“It’s only fair. She did hand in a story.”

“I . . . I suppose.”

“Thank you. Say thank you, Alma.”

Alma did as her mother told her.

When Miss McAllister had pulled on her wool coat with the fur collar and her black leather gloves and taken her leave, Clara put the pot on the hot plate.

“Now, Alma, I’m off to work. Don’t forget to empty the drain pan in the icebox. And you’ve got to watch this stew constantly. Don’t stir it. Just make sure it doesn’t boil over or burn. I’ll be back in time for supper at seven.”

“All right, Mom,” Alma said.

Clara tapped the lid of the pot. “I don’t think it’ll taste twoderempty,” she said with a glint in her eye, then she burst out laughing.

“Neither do I,” Alma said.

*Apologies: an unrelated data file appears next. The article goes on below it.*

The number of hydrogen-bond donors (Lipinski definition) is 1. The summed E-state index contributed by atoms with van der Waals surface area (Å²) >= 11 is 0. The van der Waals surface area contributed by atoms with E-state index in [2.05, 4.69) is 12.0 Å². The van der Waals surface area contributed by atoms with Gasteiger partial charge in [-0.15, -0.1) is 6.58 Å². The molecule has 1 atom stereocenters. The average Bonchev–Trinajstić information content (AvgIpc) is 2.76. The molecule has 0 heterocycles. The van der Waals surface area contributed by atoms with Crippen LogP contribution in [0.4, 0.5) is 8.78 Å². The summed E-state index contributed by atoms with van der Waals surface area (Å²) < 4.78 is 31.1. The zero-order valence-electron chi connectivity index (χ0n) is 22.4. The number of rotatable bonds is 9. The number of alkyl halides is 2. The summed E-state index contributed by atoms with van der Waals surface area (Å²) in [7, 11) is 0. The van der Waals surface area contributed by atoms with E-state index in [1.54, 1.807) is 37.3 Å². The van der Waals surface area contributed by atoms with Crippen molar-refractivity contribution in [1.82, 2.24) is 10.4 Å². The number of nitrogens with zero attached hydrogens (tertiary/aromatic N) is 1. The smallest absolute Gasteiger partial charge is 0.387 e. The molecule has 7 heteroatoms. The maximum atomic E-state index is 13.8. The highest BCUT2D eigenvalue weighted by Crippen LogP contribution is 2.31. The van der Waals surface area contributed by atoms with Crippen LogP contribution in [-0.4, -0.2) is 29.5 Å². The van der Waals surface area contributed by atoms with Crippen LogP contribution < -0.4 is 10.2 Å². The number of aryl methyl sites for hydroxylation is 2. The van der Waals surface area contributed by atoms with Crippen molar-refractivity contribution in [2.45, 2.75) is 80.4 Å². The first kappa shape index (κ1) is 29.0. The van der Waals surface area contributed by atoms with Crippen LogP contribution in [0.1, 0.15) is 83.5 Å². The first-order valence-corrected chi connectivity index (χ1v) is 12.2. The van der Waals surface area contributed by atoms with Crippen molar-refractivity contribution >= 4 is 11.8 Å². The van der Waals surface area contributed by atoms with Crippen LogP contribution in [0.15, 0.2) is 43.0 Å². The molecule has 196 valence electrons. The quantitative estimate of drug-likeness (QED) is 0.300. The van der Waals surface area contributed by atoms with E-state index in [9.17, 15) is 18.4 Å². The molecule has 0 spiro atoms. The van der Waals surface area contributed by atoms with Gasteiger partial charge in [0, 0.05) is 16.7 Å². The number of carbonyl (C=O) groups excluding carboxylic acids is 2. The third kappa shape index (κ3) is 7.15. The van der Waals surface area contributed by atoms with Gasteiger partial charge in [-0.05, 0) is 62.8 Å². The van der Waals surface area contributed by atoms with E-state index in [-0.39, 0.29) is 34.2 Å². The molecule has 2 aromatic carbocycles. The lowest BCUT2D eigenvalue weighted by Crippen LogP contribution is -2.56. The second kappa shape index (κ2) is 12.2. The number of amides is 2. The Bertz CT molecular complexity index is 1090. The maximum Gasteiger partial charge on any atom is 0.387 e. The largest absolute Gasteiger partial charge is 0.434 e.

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Death Wind

Death Wind

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The woman's dress was ripped and her tears made white streaks in the dirt on her face. She stared into the mass of jumbled lumber. Allie could hear a baby wailing from somewhere in the mess.

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It started on a Monday morning in early summer. As usual, I pushed through the alley door into the cramped room at the back of Olde Gold Antiques and Collectibles— the Mississauga Street store owned by my parents—where I was the official restorer, refinisher, and repairer of furniture. The store was closed the first day of the week, so I could toil away without being distracted by the tinkle of the doorbell. I slid an autorickshaw cd into the player and began to repair an antique bird’s-eye maple chest. Somehow the upper-right drawer had been smashed—it takes a mighty blow to break a dovetailed pine drawer—and Dad had asked me to make a new one. He had sold the chest and promised delivery in a couple of days.